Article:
Finally, when we feel powerless to do anything meaningful, we can flip that mentality by taking time to do something helpful and give back to others. This could be through giving blood regularly, donating your time and money to a charity organization, or even advocating and spreading awareness for something you care about. Whatever you may choose to do, using our time and resources in this way can bring comfort as we contribute to something greater than ourselves.
As we see both the physical and mental toll of COVID-19 on the world’s population, it is important to take action to promote better mental health awareness, as well as resources and services to help those suffering. Recently, there has been a boom in the telemedicine industry, as there is a growing need for virtual appointments and consultations. Mental health may be heading in the same direction due to social distancing regulations and those at-risk seeking guidance from a therapist. Finally, these are unprecedented times in which we don’t always know the right course of action to take. Encouraging a good understanding of mental health as well as physical health can promote better habits and help provide more accessible care for those who need it.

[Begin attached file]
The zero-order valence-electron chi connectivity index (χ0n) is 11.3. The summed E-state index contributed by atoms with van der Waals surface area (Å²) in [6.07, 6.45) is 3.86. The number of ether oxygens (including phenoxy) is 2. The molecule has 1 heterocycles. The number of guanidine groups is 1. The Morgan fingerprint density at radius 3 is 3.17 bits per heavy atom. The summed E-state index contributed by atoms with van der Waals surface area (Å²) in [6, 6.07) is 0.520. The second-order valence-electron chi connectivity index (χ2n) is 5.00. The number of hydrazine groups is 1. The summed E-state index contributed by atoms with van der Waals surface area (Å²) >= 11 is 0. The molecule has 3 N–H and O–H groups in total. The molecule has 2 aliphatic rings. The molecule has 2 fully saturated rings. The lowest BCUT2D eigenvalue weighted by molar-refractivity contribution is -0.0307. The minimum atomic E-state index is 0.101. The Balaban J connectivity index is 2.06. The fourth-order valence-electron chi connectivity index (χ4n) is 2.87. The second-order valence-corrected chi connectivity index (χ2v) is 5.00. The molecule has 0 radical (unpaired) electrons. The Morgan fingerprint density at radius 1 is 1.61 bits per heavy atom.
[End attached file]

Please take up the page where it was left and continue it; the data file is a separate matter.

Sometimes there is only so much you can do to help yourself. Organizations such as the CDC provide useful resources and information about mental health for a variety of situations. If you ever find yourself in need of mental health support or assistance, take advantage of the following resources and get the help you need.